Sadly, pulpits across Africa are filled with con men too. They’re swindling believers promising God’s blessing. It’s painful, it’s true and I think Christians should learn how to spot con men.
18 Ways to Spot a Con Man in Your Church
When Paul wrote his second letter to Timothy, they were several con artists sprouting in the early church. Like you and me, Timothy had to learn how to identify con artists in the church because ‘evil people and impostors will go on from bad to worse, deceiving and being deceived (2 Timothy 3:13).
The con artists are ‘lovers of self, lovers of money, proud, arrogant, abusive, disobedient to their parents, ungrateful, unholy, heartless, unappeasable, slanderous, without self-control, brutal, not loving good, treacherous, reckless, swollen with conceit, lovers of pleasure rather than lovers of God’ appearing to be godly yet they deny its power (2 Timothy 3:4-5).
Con artists love three things: themselves, money and pleasure. An expensive taste for clothes helps them gain your confidence – rule of first impressions. Oftentimes, they drop names of famous people when they speak; after all birds of a feather flock together. And they always encourage testimonies that highlight their extraordinary exploits.
Recently, a pastor was arrested in Zimbabwe for sexually assaulting some church members. The pastor claimed he could cast out demons from the women if he had sex with the women. Unfortunately, the case against the pastor will probably fall apart since the women assaulted consented in search of a blessing. This is the reason Paul warned Timothy:
Avoid such people. For among them are those who creep into households and capture weak women, burdened with sins and led astray by various passions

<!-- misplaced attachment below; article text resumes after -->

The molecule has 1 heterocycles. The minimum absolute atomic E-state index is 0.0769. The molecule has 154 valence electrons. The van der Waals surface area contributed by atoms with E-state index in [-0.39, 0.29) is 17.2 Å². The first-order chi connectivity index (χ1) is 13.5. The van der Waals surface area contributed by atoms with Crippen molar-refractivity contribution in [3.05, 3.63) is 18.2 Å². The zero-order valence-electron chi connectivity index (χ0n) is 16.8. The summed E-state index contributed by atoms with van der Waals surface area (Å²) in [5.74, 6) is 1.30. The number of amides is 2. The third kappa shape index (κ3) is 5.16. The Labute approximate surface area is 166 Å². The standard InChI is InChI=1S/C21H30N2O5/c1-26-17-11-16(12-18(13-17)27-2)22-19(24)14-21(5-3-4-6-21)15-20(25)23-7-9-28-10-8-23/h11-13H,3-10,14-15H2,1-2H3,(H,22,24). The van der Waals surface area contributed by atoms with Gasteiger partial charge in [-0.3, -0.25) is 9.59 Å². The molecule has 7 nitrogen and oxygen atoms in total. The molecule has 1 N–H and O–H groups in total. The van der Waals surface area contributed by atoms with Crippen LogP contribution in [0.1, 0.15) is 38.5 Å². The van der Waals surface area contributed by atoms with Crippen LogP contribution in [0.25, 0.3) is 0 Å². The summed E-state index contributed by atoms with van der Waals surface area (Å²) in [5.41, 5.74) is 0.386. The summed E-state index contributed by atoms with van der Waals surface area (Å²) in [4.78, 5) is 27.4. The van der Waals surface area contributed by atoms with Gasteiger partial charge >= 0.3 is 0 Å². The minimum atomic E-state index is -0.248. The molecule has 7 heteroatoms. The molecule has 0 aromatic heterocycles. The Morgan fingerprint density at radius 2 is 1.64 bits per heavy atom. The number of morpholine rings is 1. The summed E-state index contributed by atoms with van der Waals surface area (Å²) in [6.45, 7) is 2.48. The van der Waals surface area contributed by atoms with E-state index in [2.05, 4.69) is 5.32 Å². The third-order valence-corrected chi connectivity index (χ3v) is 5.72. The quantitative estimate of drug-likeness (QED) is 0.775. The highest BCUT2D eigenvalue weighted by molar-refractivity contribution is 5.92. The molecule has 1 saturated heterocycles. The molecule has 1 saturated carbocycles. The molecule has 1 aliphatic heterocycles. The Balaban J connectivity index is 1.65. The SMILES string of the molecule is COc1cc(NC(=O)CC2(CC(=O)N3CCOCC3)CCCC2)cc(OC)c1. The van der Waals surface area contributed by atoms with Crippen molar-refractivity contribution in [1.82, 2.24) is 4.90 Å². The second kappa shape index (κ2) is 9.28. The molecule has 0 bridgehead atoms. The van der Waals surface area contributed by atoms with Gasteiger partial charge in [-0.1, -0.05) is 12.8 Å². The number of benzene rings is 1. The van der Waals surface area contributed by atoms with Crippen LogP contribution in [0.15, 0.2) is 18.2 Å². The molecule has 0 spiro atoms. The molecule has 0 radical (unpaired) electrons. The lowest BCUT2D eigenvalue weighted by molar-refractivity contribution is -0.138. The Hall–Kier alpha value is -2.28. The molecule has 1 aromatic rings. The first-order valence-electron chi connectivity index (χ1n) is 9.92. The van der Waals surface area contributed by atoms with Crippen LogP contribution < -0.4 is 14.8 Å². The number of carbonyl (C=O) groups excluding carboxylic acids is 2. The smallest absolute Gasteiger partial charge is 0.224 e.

-2 Timothy 3:5-6
Godly Wisdom Can Protect You Against Church Con Artists
It is almost impossible to convince people that are being duped in churches that they are being duped. They throw 1 Corinthians 2:14 on your face, “The natural person does not accept the things of the Spirit of God, for they are folly to him, and he is not able to understand them because they are spiritually discerned.”
For example, a month ago, a Nigerian pastor was arrested in South Africa for human trafficking and sexual assault. Yet thousands of his church members picketed the court in his support. “We are being shown how Jesus suffered on earth, but he prevailed and so will our Daddy,” one supporter said. How could she equate Jesus to a man who made his victims recite Psalm 51 while raping them?
I cannot convince you that your pastor might be conning your church. I cannot. And Paul knew that even after giving Timothy 18 characteristics of an impostor, that knowledge alone was not sufficient to help Timothy and the churches he led. The ball was entirely in Timothy’s court.
Knowing salvation is found in no other but Christ, helps us escape the traps of con artists.
If you want to escape the grip of con artists in the church, you need to continue in God’s word. Jesus Christ said we are his disciples if we continue in his word. And as disciples, we will know the truth and the truth will set us free (John 8:31-32). Knowing salvation is found in no other but Christ, can help you escape the traps of con artists.
Above all, the scriptures are ‘able to make us wise for salvation through faith in Christ Jesus’ (2 Timothy 3:14-15). I have learned that instead of arguing with people who are caught up in a prolonged confidence trick, I only need to encourage them to read the Bible. Because only God’s word through Christ’s grace can deliver them from the lies of a con artist. After all;
All Scripture is breathed out by God and profitable for teaching, for reproof, for correction, and for training in righteousness
2 Timothy 3:16